Quality of Life: Aliza Nisenbaum, Claudia Cortinez + Carlos Vela-Prado, Daniel Bejar, Ethan Breckenridge, and Reka Reisinger
Curated by Allison Galgiani
In collaboration with the Rema Hort Mann Foundation
June 19 – July 19, 2014
Opening Reception: Thursday, June 19, 6-9 pm
Bosi Contemporary, in collaboration with the Rema Hort Mann Foundation, is proud to present Quality of Life, a group exhibition featuring Daniel Bejar, Ethan Breckenridge, Claudia Cortinez + Carlos Vela-Prado, Aliza Nisenbaum, and Reka Reisinger, all past recipients of the Rema Hort Mann Foundation Emerging Artist Grant. The meaning, significance, and success of an individual life defies a single definition, and each artist contends with these themes in their own way, demonstrating the complexity and never ending way we seek to quantify a life well lived.
The artists in this exhibition, whether directly or obliquely, reflect, challenge, or illuminate the way in which we measure or choose to define the quality of life. Whether spurred by the unyielding American mandate—to live better, to prosper and succeed, or driven by a spiritual inclination towards a more enlightened state, the concept of “quality” is a rubric used to measure something intangible. Delving into issues of nationalistic propaganda, personal identity and false idolatry, the artists explore what it means to be human; the things that drive and console us, and the histories we contrive to prove that there is meaning despite the chaos. The exhibition captures the indefatigable spirit of life and the artists’ own concepts of humanity, through various signifiers and conventions both familiar and devised by the artist themselves.
Daniel Bejar’s work is informed by his identity and response to the proliferation of media and propagandist messages that consciously and subconsciously permeate our surroundings. In his “Rec-elections” series, Bejar focuses on the tendency of political candidates to rely on clichéd and vague terminology in order to secure support, taking advantage of the public’s knee-jerk reaction to nostalgic and idealistic views of the “American Dream.” What initially seems to be a cynical outlook, the pieces themselves do not drip of contention for these mottos, but rather resolutely reaffirm the fact that we still desperately want to believe them.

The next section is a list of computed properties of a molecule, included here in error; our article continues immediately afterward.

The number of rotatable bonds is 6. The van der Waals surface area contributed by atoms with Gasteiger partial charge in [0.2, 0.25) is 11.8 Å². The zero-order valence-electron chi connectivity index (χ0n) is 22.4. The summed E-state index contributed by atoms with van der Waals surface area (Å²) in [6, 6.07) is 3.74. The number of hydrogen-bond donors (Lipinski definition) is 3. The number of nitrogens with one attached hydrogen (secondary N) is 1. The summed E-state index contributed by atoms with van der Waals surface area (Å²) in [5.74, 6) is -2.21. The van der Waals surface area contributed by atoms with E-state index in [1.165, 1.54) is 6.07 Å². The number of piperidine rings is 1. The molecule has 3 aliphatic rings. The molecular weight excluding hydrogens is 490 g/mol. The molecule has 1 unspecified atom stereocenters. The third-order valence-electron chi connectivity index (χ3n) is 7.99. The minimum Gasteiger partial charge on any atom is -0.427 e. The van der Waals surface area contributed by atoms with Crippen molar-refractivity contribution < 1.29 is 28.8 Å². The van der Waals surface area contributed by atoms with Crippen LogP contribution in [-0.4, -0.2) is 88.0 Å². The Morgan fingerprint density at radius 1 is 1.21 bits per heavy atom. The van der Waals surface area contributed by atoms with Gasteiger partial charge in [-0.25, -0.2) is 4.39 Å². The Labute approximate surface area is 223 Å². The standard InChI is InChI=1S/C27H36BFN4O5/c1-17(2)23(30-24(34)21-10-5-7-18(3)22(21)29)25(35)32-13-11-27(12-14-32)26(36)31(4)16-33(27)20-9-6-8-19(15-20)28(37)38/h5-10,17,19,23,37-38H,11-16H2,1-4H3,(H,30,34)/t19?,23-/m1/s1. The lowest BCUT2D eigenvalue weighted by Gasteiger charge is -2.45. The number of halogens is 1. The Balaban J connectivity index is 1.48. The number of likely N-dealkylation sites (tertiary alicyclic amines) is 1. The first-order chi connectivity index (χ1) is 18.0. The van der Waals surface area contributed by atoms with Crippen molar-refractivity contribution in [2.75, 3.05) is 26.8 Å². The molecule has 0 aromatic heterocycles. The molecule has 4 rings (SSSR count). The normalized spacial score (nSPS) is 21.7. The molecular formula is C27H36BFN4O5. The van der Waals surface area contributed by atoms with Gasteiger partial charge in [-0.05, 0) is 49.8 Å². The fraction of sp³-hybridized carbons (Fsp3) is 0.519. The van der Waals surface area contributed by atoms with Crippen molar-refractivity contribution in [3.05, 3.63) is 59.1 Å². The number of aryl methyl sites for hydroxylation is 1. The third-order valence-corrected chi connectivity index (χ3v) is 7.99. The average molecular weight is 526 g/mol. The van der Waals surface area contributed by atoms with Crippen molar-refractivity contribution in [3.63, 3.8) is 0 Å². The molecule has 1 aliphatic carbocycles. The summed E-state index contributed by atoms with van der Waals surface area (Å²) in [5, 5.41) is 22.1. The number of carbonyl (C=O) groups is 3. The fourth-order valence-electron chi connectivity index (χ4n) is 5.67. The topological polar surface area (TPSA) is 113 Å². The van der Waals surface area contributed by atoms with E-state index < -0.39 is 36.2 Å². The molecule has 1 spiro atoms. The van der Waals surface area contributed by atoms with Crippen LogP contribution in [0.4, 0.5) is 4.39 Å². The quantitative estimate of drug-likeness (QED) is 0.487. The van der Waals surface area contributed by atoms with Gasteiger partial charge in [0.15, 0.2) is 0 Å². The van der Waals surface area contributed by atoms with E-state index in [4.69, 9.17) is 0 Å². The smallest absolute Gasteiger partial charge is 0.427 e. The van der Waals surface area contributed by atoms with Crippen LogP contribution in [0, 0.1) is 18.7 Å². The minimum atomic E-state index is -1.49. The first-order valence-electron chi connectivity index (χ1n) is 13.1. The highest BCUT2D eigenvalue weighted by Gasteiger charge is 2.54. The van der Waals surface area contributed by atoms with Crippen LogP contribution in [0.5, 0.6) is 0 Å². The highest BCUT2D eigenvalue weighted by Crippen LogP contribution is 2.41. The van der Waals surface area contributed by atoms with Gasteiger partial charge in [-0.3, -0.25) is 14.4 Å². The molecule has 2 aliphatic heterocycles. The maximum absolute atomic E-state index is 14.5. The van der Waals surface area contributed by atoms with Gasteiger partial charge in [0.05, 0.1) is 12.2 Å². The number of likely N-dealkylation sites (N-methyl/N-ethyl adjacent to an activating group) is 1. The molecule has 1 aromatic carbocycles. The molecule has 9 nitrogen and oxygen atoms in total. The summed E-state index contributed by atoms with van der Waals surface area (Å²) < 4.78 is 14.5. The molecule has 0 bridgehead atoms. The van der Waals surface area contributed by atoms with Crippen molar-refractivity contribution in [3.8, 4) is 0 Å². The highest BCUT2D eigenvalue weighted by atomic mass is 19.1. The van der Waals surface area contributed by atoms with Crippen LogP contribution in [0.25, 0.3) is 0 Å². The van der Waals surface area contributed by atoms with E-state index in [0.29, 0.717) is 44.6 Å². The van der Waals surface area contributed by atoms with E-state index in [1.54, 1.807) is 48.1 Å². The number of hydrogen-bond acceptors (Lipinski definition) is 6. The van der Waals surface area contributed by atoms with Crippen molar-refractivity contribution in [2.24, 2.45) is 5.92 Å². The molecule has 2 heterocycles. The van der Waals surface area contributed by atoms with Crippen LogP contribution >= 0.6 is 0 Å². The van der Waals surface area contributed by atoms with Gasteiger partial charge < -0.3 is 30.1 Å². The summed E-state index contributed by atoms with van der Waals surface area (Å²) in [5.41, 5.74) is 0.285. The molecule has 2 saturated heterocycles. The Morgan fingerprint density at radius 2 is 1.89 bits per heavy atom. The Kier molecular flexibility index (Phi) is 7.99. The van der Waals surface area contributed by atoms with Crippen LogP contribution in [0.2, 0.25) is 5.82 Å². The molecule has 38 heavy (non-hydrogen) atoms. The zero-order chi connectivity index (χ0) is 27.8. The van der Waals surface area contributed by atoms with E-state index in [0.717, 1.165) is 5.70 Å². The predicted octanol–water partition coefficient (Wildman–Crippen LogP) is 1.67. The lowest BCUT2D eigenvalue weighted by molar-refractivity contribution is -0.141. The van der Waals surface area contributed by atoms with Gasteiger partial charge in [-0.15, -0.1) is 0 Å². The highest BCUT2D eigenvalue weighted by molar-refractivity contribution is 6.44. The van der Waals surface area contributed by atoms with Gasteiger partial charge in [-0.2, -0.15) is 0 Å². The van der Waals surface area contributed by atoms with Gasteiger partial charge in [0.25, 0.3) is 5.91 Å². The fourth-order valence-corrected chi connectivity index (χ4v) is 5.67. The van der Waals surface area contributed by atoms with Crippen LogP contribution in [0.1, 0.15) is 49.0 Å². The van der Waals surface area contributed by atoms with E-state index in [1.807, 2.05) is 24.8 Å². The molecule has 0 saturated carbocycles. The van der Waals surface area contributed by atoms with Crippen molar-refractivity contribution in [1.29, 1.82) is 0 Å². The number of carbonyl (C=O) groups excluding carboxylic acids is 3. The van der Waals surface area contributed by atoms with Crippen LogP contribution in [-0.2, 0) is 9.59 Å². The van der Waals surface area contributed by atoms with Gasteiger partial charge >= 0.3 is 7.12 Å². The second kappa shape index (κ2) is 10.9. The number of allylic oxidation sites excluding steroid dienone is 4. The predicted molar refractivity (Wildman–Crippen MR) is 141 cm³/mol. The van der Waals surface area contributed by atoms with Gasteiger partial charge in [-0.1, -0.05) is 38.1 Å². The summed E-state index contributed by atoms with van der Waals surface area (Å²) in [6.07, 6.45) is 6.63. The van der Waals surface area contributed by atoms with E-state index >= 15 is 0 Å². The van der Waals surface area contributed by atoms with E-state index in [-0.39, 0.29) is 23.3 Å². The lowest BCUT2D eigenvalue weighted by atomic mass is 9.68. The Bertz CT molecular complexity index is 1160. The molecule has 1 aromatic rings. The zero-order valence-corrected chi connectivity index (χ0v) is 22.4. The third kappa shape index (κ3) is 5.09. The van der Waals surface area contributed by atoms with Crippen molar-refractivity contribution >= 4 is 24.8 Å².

Daniel received the Rema Hort Mann Foundation Emerging Artist Grant in 2013 and holds an MFA in sculpture from SUNY New Paltz and a BFA from the Ringling College of Art & Design, Sarasota, FL. His work has been exhibited internationally and was recently selected for the 5x5 Castelló 13 International Contemporary Art Prize in Castelló, Spain and the upcoming “Crossing Brooklyn” exhibition at the Brooklyn Museum. Other exhibitions venues include El Museo Del Barrio, SITE Santa Fe, Artnews Projects, Berlin, and the Bronx Museum of the Arts. Daniel currently lives and works in Brooklyn
Ethan Breckenridge’s “prisms” are perfectly contained representations of life, captured under glass. Like miniature biospheres, Breckenridge has created the ideal environment for his plant specimens to live and grow. Each microcosm will develop and thrive, but is simultaneously universally reliant on someone to cultivate it. Rife with connotations of survival and those elements that we can or cannot control in our own life, the prisms speak to a desire to create order and semblance to an otherwise chaotic life mechanism.
Ethan was a Rema Hort Mann Foundation Emerging Artist Recipient in 2010, and received his MFA from Columbia University and his BFA from the School of Visual Arts, New York. He has shown both nationally and internationally, including solo exhibitions in San Diego, Chicago, and New York, and group exhibitions in London, Rome, Lisbon, Los Angeles, and New York. Ethan currently lives and works in New York City.